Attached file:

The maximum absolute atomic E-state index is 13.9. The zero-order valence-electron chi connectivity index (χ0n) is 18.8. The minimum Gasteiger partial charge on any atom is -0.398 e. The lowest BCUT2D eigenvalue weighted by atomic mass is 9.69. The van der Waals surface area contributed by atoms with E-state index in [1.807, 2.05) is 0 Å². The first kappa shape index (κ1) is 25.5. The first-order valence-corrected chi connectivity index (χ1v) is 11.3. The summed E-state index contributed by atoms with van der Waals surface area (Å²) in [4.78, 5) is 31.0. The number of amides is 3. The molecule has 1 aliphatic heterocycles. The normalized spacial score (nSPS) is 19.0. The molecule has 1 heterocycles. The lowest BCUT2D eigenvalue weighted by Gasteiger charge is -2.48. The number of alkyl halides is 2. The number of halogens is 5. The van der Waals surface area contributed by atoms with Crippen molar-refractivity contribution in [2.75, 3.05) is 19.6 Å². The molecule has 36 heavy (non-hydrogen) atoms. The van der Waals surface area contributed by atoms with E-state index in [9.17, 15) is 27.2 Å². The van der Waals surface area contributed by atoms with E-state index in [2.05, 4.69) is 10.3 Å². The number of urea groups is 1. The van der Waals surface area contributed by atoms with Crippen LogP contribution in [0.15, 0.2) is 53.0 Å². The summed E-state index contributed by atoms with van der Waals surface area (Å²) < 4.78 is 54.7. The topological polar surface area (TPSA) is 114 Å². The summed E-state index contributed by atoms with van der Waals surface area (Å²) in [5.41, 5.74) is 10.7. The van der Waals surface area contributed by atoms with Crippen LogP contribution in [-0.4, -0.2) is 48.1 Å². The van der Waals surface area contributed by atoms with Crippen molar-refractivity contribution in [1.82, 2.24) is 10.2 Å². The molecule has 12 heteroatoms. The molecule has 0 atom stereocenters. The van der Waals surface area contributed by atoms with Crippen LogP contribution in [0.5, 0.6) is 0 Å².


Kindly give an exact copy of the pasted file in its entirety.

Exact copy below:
The maximum absolute atomic E-state index is 13.9. The zero-order valence-electron chi connectivity index (χ0n) is 18.8. The minimum Gasteiger partial charge on any atom is -0.398 e. The lowest BCUT2D eigenvalue weighted by atomic mass is 9.69. The van der Waals surface area contributed by atoms with E-state index in [1.807, 2.05) is 0 Å². The first kappa shape index (κ1) is 25.5. The first-order valence-corrected chi connectivity index (χ1v) is 11.3. The summed E-state index contributed by atoms with van der Waals surface area (Å²) in [4.78, 5) is 31.0. The number of amides is 3. The molecule has 1 aliphatic heterocycles. The normalized spacial score (nSPS) is 19.0. The molecule has 1 heterocycles. The lowest BCUT2D eigenvalue weighted by Gasteiger charge is -2.48. The number of alkyl halides is 2. The number of halogens is 5. The van der Waals surface area contributed by atoms with Crippen molar-refractivity contribution in [2.75, 3.05) is 19.6 Å². The molecule has 36 heavy (non-hydrogen) atoms. The van der Waals surface area contributed by atoms with E-state index in [9.17, 15) is 27.2 Å². The van der Waals surface area contributed by atoms with E-state index in [2.05, 4.69) is 10.3 Å². The number of urea groups is 1. The van der Waals surface area contributed by atoms with Crippen LogP contribution in [0.15, 0.2) is 53.0 Å². The summed E-state index contributed by atoms with van der Waals surface area (Å²) < 4.78 is 54.7. The topological polar surface area (TPSA) is 114 Å². The summed E-state index contributed by atoms with van der Waals surface area (Å²) in [5.41, 5.74) is 10.7. The van der Waals surface area contributed by atoms with Crippen LogP contribution in [-0.4, -0.2) is 48.1 Å². The van der Waals surface area contributed by atoms with Crippen molar-refractivity contribution in [1.82, 2.24) is 10.2 Å². The molecule has 12 heteroatoms. The molecule has 0 atom stereocenters. The van der Waals surface area contributed by atoms with Crippen LogP contribution in [0.5, 0.6) is 0 Å².